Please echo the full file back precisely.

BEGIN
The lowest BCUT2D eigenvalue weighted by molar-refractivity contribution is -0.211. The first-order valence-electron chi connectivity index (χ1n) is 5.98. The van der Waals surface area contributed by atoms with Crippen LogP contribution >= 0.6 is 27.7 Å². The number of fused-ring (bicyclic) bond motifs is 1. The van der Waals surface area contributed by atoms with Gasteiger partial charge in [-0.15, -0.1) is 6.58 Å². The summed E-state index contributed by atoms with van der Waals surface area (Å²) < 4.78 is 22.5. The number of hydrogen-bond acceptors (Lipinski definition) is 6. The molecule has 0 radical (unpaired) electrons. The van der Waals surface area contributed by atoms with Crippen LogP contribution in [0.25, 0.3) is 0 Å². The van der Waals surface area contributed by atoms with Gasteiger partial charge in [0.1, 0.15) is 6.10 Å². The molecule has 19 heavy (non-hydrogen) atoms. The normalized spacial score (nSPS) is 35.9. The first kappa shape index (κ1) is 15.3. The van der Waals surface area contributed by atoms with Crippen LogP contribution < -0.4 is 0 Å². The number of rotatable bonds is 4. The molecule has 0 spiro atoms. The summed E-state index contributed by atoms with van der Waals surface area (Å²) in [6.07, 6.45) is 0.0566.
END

The lowest BCUT2D eigenvalue weighted by molar-refractivity contribution is -0.211. The first-order valence-electron chi connectivity index (χ1n) is 5.98. The van der Waals surface area contributed by atoms with Crippen LogP contribution >= 0.6 is 27.7 Å². The number of fused-ring (bicyclic) bond motifs is 1. The van der Waals surface area contributed by atoms with Gasteiger partial charge in [-0.15, -0.1) is 6.58 Å². The summed E-state index contributed by atoms with van der Waals surface area (Å²) < 4.78 is 22.5. The number of hydrogen-bond acceptors (Lipinski definition) is 6. The molecule has 0 radical (unpaired) electrons. The van der Waals surface area contributed by atoms with Crippen LogP contribution in [0.25, 0.3) is 0 Å². The van der Waals surface area contributed by atoms with Gasteiger partial charge in [0.1, 0.15) is 6.10 Å². The molecule has 19 heavy (non-hydrogen) atoms. The normalized spacial score (nSPS) is 35.9. The first kappa shape index (κ1) is 15.3. The van der Waals surface area contributed by atoms with Crippen LogP contribution < -0.4 is 0 Å². The number of rotatable bonds is 4. The molecule has 0 spiro atoms. The summed E-state index contributed by atoms with van der Waals surface area (Å²) in [6.07, 6.45) is 0.0566.